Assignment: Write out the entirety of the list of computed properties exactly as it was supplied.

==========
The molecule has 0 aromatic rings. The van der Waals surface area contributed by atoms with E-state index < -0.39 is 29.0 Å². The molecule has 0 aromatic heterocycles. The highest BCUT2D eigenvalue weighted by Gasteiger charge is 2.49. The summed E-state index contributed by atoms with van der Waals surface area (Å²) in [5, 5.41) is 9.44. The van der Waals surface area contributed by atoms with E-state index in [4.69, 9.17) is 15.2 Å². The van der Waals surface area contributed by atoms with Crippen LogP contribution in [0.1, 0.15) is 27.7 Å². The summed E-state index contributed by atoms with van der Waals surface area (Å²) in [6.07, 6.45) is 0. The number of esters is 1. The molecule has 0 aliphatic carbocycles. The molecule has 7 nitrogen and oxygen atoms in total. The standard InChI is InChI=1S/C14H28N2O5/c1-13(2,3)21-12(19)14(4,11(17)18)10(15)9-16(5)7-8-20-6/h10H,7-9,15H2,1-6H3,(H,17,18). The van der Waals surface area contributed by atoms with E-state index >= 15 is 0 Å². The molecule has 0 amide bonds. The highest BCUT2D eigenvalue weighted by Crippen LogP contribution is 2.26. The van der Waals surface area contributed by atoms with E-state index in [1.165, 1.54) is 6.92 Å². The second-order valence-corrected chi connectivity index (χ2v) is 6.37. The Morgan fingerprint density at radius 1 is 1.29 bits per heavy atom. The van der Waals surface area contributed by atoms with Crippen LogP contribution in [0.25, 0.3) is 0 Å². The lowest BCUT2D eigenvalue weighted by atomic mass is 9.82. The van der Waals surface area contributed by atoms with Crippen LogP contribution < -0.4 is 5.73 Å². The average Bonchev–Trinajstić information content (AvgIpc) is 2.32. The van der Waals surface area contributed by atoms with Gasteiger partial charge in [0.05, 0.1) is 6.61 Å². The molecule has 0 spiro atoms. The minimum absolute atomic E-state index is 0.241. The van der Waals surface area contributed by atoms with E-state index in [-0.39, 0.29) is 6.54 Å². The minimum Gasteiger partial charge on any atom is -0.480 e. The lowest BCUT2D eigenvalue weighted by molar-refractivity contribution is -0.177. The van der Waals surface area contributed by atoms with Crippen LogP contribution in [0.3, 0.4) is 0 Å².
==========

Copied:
The molecule has 0 aromatic rings. The van der Waals surface area contributed by atoms with E-state index < -0.39 is 29.0 Å². The molecule has 0 aromatic heterocycles. The highest BCUT2D eigenvalue weighted by Gasteiger charge is 2.49. The summed E-state index contributed by atoms with van der Waals surface area (Å²) in [5, 5.41) is 9.44. The van der Waals surface area contributed by atoms with E-state index in [4.69, 9.17) is 15.2 Å². The van der Waals surface area contributed by atoms with Crippen LogP contribution in [0.1, 0.15) is 27.7 Å². The summed E-state index contributed by atoms with van der Waals surface area (Å²) in [6.07, 6.45) is 0. The number of esters is 1. The molecule has 0 aliphatic carbocycles. The molecule has 7 nitrogen and oxygen atoms in total. The standard InChI is InChI=1S/C14H28N2O5/c1-13(2,3)21-12(19)14(4,11(17)18)10(15)9-16(5)7-8-20-6/h10H,7-9,15H2,1-6H3,(H,17,18). The van der Waals surface area contributed by atoms with E-state index >= 15 is 0 Å². The molecule has 0 amide bonds. The highest BCUT2D eigenvalue weighted by Crippen LogP contribution is 2.26. The van der Waals surface area contributed by atoms with E-state index in [1.165, 1.54) is 6.92 Å². The second-order valence-corrected chi connectivity index (χ2v) is 6.37. The Morgan fingerprint density at radius 1 is 1.29 bits per heavy atom. The van der Waals surface area contributed by atoms with Crippen LogP contribution in [0.25, 0.3) is 0 Å². The lowest BCUT2D eigenvalue weighted by atomic mass is 9.82. The van der Waals surface area contributed by atoms with Crippen LogP contribution < -0.4 is 5.73 Å². The average Bonchev–Trinajstić information content (AvgIpc) is 2.32. The van der Waals surface area contributed by atoms with Gasteiger partial charge in [0.05, 0.1) is 6.61 Å². The molecule has 0 spiro atoms. The minimum absolute atomic E-state index is 0.241. The van der Waals surface area contributed by atoms with E-state index in [-0.39, 0.29) is 6.54 Å². The minimum Gasteiger partial charge on any atom is -0.480 e. The lowest BCUT2D eigenvalue weighted by molar-refractivity contribution is -0.177. The van der Waals surface area contributed by atoms with Crippen LogP contribution in [0.3, 0.4) is 0 Å².